Quixote: On the Conquest of Self

Write Your Own Stories.

Written by:
Karin McKie
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We are the authors of our own lives, mostly figuratively, but exceedingly literally in Writers Theatre’s energetic production of Mónica Hoth and Claudio Valdés Kuri’s Quixote: On the Conquest of Self, translated into English by Georgina Escobar and based on the classic novels written by Miguel de Cervantes in 1605 and 1615.

As the titular character, Henry Godinez actually spills out of his book, legs akimbo, from a full page on to an empty stage, clad in cool-looking (but sweat-inducing) leather armor reinforced with metal beer cans, bottle tops and license plate pieces (designed by Sanja Manakoski).

With direct audience address and interaction, he first asks if the audience has read his tale, “obligatory to your schooling,” or “at least Googled me.” Quixote then spends much of the play lamenting being beholden to his narrative, and, while retelling some of the books’ highlights, like his love of the fantasy female Dulcinea (“I do not know what I possess that maidens fall in love with me”), and attempting to break out of his prison of prose.

He also respects his source material – 126 chapters over two books so famous they’ve been reprinted almost as much as the Bible, and even more than Harry Potter, he beams.

The result is engaging – Kuri also directs and has Godinez filling the space with physical contact improv (Sylvia Hernandez-DiStasi as acrobatic advisor with choreographer Bill Siegenfeld), verbally and bodily jousting with Cervantes for “it appears the author is my enemy.”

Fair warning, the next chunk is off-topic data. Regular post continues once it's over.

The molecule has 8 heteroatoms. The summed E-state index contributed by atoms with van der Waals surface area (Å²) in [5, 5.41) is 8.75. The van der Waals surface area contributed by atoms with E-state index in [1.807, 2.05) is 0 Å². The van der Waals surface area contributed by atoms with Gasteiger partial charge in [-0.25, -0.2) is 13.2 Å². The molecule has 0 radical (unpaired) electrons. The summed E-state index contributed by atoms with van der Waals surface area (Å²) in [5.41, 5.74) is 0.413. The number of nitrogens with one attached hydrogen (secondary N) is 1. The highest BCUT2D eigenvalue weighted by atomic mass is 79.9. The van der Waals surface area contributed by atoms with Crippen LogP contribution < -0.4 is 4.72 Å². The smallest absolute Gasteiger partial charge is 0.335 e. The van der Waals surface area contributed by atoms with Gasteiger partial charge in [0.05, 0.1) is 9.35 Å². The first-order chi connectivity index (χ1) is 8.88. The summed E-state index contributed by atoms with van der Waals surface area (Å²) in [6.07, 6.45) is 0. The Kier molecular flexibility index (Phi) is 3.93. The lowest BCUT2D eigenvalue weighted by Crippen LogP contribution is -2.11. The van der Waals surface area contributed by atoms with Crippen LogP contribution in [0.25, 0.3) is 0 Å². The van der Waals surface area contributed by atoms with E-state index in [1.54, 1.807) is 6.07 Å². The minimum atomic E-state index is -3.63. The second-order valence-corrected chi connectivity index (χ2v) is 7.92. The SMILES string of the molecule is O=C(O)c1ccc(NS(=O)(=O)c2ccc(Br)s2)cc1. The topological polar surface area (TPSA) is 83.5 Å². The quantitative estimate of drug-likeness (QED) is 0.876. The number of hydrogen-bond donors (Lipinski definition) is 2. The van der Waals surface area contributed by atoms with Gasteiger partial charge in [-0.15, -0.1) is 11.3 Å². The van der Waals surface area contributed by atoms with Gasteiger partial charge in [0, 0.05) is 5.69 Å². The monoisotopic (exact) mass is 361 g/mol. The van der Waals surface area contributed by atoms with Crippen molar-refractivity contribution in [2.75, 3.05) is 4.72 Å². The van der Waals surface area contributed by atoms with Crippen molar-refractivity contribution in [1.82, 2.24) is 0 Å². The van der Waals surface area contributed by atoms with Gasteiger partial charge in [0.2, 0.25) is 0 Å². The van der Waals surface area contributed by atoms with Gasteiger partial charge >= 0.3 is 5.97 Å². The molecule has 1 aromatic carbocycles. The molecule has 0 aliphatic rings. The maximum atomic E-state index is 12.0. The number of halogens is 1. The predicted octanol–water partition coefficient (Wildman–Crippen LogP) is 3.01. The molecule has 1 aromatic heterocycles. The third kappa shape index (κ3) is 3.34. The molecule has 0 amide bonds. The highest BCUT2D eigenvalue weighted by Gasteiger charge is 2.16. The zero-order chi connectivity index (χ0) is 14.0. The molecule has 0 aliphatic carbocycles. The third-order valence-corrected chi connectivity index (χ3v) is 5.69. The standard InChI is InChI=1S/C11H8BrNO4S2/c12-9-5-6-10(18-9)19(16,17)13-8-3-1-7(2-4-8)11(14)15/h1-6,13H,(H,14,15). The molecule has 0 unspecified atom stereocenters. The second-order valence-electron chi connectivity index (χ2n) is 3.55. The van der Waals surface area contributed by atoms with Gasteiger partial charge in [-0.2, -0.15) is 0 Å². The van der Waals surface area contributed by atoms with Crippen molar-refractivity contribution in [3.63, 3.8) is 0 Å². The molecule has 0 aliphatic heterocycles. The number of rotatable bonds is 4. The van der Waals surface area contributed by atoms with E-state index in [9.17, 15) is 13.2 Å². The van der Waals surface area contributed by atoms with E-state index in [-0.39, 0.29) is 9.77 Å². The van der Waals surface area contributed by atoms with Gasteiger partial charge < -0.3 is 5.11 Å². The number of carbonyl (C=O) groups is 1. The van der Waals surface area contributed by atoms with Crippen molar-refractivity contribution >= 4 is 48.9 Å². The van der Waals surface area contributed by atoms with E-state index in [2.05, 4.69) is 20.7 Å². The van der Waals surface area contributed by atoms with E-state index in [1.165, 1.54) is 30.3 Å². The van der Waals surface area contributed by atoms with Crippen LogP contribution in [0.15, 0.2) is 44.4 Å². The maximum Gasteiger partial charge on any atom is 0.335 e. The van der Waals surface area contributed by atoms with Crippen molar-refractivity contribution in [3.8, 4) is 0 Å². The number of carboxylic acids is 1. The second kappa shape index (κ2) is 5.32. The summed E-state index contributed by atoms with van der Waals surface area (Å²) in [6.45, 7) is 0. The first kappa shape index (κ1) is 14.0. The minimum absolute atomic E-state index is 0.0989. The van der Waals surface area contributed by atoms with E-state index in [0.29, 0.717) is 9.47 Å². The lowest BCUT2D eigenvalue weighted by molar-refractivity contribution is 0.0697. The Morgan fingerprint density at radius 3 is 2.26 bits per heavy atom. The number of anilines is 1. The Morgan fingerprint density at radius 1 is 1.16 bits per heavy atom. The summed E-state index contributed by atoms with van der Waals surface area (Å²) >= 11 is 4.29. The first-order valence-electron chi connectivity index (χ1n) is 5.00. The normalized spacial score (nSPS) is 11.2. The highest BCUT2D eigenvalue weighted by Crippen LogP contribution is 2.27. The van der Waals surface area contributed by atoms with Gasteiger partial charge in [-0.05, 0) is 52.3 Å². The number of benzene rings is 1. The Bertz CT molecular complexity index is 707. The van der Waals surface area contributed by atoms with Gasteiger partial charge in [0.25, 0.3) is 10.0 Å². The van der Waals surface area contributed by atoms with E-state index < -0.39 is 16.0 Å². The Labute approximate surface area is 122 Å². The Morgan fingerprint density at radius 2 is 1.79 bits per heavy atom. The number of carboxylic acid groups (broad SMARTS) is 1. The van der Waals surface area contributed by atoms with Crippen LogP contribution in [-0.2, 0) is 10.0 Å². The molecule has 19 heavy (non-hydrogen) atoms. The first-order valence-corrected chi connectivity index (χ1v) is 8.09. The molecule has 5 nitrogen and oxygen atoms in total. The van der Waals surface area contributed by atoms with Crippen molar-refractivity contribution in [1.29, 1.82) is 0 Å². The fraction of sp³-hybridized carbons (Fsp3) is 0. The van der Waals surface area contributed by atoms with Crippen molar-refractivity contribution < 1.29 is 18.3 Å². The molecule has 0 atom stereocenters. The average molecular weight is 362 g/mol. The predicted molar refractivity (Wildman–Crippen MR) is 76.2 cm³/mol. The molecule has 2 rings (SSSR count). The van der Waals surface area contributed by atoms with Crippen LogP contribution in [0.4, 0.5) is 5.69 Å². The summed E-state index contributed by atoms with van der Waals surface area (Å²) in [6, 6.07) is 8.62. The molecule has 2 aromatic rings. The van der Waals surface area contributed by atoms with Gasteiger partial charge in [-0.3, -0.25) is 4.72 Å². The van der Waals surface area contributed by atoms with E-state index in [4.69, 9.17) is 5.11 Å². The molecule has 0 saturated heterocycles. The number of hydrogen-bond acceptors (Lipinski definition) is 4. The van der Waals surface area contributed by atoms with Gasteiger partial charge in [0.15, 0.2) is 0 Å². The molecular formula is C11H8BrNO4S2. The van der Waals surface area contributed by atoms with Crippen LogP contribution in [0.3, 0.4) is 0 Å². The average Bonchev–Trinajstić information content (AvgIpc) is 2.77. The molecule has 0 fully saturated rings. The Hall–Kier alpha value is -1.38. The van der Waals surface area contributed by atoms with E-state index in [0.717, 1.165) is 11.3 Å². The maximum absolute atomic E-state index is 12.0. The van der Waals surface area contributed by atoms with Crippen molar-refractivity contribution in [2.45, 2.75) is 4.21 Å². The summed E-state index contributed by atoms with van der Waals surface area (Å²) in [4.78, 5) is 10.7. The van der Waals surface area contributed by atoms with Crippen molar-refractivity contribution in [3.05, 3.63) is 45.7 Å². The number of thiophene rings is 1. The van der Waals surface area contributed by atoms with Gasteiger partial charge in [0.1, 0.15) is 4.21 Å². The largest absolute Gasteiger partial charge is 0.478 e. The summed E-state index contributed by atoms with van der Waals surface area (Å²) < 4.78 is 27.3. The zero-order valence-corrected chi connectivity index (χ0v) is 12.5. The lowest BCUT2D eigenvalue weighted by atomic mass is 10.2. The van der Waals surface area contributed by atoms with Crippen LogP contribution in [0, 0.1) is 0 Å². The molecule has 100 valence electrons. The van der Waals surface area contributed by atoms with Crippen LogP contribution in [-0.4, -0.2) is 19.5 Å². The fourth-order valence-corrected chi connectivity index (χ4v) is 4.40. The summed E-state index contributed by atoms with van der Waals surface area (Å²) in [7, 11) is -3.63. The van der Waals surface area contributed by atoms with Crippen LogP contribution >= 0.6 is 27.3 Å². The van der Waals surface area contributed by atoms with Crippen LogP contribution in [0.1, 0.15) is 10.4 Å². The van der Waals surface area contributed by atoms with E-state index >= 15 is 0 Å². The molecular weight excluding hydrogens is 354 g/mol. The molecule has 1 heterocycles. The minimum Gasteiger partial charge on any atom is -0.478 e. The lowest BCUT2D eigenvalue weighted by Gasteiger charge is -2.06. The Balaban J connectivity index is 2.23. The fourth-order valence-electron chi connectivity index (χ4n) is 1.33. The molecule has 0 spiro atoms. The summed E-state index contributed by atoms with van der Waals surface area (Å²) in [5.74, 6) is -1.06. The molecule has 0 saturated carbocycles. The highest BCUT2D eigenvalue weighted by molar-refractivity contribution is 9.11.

Other author/puppet masters and their works are invoked too, including The Little Mermaid and The Little Prince (diminution is a theme here), One Hundred Years of Solitude (also echoed by Quixote, although four hundred years in his case), and, of course, Metamorphosis as our knight errant struggles to emerge from his protagonist cocoon into a real, three-dimensional self-actualized man.

It’s a bit on-the-nose, feels evocative of Pirandello’s Six Characters in Search of an Author, and the bromides are obvious while still apt, like “only those who never try, fail.”

But the end result of the 90-minute tour-de-force is topical: fight existing strictures to write your own stories, no matter what is set in stone, or ink or time. As Parliament Funkadelic says, “Here’s a chance to dance our way out of our constrictions.”

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